Southwest reduces highest fare 25%


DALLAS - Southwest Airlines Co. reduced its highest one-way ticket price 25 percent yesterday to $299, as the profitable discount carrier seeks to widen its advantage over larger U.S. rivals that are trimming service to stem losses.

The cut from $399 applies even to tickets bought at the last minute and is aimed at attracting more business passengers, the airline said. Tickets bought just before travel often are purchased by business travelers and carry higher fares. Southwest said its highest fare applies to some seats on 36 percent of its routes and is paid by 1.3 percent of passengers.

The $399 fares largely were in Chicago and at Baltimore, where Southwest, the largest carrier at Baltimore-Washington International Airport, will soon launch nonstop service to California.

On some routes where it will have the $299 fare cap, rivals charge as much as $1,181 one way, Southwest said.

Southwest is the only major U.S. airline to remain profitable since the Sept. 11 attacks worsened a travel slump and produced first-half industry losses of more than $3.8 billion. Rivals including AMR Corp.'s American Airlines and Continental Airlines Inc. announced service cuts this month to reduce costs.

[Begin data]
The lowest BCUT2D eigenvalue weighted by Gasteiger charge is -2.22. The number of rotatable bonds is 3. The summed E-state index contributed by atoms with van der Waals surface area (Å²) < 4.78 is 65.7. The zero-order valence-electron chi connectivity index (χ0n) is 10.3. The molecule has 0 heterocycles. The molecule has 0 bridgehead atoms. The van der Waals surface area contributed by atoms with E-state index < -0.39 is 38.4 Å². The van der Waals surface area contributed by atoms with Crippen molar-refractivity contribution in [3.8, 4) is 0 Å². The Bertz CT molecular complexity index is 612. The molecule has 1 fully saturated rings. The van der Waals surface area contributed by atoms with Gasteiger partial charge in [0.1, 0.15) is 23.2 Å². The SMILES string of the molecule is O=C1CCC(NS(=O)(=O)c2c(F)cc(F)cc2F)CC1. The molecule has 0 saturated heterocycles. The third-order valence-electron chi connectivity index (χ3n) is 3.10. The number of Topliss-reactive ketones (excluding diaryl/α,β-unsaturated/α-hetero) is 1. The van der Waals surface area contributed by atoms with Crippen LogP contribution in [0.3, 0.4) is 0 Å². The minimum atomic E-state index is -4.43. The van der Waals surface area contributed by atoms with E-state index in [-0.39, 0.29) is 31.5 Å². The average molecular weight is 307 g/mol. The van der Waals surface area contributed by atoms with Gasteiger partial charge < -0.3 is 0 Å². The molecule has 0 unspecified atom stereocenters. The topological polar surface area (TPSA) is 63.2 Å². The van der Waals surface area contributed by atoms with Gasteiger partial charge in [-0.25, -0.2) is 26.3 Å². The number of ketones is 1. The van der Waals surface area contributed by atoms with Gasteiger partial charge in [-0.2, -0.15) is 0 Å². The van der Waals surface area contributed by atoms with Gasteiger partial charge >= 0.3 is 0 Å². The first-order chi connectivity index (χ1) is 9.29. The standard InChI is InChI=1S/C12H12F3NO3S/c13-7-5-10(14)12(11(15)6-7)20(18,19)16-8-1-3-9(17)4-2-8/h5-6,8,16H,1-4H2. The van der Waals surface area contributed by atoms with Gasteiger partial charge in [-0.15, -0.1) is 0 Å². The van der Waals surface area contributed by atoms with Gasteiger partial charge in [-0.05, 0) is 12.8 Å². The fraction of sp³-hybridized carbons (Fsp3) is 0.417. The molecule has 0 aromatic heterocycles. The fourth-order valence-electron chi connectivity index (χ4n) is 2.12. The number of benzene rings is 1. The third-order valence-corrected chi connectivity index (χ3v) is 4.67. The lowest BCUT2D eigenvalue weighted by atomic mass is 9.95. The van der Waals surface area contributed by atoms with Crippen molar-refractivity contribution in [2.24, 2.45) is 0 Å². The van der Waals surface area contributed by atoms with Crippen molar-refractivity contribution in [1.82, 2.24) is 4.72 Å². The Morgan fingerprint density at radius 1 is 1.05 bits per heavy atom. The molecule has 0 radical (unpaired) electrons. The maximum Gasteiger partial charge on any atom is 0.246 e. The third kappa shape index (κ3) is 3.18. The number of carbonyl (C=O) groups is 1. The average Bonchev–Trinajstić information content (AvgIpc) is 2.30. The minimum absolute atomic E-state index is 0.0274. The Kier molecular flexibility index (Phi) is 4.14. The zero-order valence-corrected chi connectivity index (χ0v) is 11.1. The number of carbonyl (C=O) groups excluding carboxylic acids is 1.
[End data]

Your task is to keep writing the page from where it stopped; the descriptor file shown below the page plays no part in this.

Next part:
The biggest discount carrier "is basically trying to win over business travelers who have never flown Southwest," said Nick Redfield, an analyst at Banc One Investment Advisors, which managed about 2.2 million of the airline's shares as of June.

Southwest's move puts more pressure on rivals after US Airways Group Inc. filed for Chapter 11 bankruptcy protection this month and United Airlines' parent, UAL Corp., said it might have to file unless United can cut costs and get a U.S. loan guarantee. Businesses haven't increased travel spending, a major source of income for carriers such as American.

American, the world's largest airline; Delta Air Lines Inc., the third-biggest in the United States; No. 4 Northwest Airlines Corp.; and No. 5 Continental said they will match Southwest's $299 fares on routes where they compete.

"We are playing to our strength, which is our low cost, and trying to do it in a way where we think we have a real good opportunity," Chief Financial Officer Gary Kelly said in a conference call. "We see this as a way to get a lot of business travelers interested in Southwest who might not be thinking of us right now."

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